3.6. If diagnostic test, was there an independent blind comparison with an appropriate reference standard (e.g., "gold standard")?
4. Was method of handling withdrawals described?
  4.1. Were follow-up methods described and the same for all groups?
  4.2. Was the number, characteristics of withdrawals (i.e., dropouts, lost to follow up, attrition rate) and/or response rate (cross-sectional studies) described for each group? (Follow up goal for a strong study is 80%.)
  4.3. Were all enrolled subjects/patients (in the original sample) accounted for?
  4.4. Were reasons for withdrawals similar across groups?
  4.5. If diagnostic test, was decision to perform reference test not dependent on results of test under study?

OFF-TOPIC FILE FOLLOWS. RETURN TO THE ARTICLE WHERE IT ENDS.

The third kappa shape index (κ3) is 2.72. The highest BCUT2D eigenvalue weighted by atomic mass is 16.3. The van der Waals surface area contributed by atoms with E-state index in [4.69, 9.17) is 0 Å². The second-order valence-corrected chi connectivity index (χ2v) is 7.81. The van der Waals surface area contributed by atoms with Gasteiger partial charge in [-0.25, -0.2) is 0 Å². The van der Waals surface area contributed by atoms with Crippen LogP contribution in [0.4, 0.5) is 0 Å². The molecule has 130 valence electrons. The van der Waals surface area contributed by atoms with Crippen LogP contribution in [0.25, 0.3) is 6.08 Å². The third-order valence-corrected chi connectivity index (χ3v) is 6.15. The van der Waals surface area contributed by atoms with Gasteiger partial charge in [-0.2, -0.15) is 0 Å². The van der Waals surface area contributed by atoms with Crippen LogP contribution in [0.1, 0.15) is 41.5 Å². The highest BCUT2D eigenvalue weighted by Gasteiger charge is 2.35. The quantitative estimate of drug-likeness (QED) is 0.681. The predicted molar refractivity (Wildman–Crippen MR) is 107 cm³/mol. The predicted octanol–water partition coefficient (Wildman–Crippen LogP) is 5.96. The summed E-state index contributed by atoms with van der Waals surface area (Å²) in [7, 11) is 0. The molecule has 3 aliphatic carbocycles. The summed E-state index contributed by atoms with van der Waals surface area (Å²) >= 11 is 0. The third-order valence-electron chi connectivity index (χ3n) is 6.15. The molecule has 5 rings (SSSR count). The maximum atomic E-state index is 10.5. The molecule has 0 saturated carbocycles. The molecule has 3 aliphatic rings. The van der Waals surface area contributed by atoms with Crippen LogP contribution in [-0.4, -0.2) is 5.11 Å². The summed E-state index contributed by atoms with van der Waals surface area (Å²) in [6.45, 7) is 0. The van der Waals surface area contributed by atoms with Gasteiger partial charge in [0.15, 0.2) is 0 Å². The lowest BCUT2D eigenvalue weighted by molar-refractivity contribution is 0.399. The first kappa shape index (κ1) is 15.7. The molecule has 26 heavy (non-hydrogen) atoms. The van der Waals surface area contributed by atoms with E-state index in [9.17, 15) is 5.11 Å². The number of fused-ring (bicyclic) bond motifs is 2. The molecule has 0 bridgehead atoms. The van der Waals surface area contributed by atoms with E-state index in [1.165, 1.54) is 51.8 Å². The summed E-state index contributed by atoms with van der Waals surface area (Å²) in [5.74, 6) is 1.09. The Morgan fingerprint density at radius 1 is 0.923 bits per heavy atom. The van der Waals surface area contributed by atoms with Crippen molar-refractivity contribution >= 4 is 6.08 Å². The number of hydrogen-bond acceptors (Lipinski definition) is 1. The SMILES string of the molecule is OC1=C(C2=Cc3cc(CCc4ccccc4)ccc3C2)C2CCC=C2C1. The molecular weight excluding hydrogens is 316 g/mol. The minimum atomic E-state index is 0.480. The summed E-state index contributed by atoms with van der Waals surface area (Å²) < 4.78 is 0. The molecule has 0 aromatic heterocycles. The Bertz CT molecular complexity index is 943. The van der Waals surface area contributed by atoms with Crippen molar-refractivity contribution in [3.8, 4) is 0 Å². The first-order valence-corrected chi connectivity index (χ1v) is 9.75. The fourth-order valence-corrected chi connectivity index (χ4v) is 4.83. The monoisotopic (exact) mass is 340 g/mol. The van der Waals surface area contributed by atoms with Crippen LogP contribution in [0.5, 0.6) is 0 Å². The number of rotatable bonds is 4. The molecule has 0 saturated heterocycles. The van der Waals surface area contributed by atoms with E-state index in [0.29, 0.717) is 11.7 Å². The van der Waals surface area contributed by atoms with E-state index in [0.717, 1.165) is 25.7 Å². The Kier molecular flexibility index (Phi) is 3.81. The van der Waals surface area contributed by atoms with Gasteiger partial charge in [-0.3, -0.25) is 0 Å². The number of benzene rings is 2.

5. Was blinding used to prevent introduction of bias?
  5.1. In intervention study, were subjects, clinicians/practitioners, and investigators blinded to treatment group, as appropriate?
  5.2. Were data collectors blinded for outcomes assessment? (If outcome is measured using an objective test, such as a lab value, this criterion is assumed to be met.)
  5.3. In cohort study or cross-sectional study, were measurements of outcomes and risk factors blinded?
  5.4. In case control study, was case definition explicit and case ascertainment not influenced by exposure status?
  5.5. In diagnostic study, were test results blinded to patient history and other test results?
6. Were intervention/therapeutic regimens/exposure factor or procedure and any comparison(s) described in detail? Were intervening factors described?
  6.1. In RCT or other intervention trial, were protocols described for all regimens studied?
  6.2. In observational study, were interventions, study settings, and clinicians/provider described?
  6.3. Was the intensity and duration of the intervention or exposure factor sufficient to produce a meaningful effect?
  6.4. Was the amount of exposure and, if relevant, subject/patient compliance measured?
  6.5. Were co-interventions (e.g., ancillary treatments, other therapies) described?